As a faculty member drawn into administrative service over the past decade, I have witnessed how economic and fiscal challenges have steadily eroded, if not entirely eliminated, the crucial tenets of shared faculty and institutional governance. I see this development as an academic form of the “shock doctrine” eloquently described by Naomi Klein: fiscal crises destabilize a college or university, instilling fear into loyal and dedicated campus constituents who have emotional ties to their institution that go beyond a typical employer-employee relationship. While these fears are understandable, they may escalate into concerns about the very viability of the institution, which is rarely at stake. This anxiety contributes to an environment where the reframing of decision making and governance, in ways that would ordinarily be rejected by the faculty, is presented as urgent and necessary. Under this pressure, decisions are often made quickly by a select few, behind closed doors and with little transparency. Sadly, for me, faculty members often accept and approve of these practices.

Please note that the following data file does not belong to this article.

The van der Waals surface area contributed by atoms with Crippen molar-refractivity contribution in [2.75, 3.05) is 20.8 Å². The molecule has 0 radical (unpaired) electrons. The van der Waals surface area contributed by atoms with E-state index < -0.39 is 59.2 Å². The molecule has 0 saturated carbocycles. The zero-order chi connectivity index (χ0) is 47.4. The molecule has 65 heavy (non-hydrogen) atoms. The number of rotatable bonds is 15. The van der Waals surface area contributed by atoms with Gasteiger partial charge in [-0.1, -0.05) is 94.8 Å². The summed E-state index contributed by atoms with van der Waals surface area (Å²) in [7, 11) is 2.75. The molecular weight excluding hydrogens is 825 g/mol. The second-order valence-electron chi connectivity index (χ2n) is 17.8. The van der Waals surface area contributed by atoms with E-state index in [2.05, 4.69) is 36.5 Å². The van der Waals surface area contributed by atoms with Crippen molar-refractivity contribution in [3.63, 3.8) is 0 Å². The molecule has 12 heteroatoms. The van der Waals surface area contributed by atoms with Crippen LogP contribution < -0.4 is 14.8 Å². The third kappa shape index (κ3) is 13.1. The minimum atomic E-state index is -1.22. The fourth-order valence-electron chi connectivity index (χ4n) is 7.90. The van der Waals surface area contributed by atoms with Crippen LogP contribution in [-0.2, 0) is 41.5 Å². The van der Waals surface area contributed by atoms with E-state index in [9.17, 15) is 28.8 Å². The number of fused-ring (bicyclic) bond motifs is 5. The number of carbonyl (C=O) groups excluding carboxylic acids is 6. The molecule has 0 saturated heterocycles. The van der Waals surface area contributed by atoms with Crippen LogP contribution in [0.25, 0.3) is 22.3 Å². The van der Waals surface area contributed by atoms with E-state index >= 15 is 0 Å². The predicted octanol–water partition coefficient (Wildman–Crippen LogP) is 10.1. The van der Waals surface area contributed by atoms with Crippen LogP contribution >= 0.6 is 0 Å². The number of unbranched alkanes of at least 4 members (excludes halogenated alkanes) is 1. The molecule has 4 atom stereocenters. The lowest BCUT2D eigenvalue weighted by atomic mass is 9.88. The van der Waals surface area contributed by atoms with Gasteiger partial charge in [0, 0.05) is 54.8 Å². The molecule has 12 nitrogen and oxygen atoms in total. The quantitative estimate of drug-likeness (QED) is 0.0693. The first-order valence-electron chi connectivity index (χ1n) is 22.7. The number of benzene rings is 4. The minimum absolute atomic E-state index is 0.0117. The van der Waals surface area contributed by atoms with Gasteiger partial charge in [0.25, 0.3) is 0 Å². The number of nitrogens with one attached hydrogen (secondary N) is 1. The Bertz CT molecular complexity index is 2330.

I keep hearing the phrase “Your university is not broke” at various AAUP functions, which is probably true. However, more important than that (because it would still apply even if your university is broke) would be “Open the books!”. This way faculty can at least have a chance to understand the root of the problem.
A day or two ago, I ran into this article about the closing of the University of Illinois’ online arm. The system pored $7 million into this stupid idea. Was anybody held accountable? I doubt it, but I’ll bet good money that eventually it will be the students and the faculty who’ll have to pay for that mistake.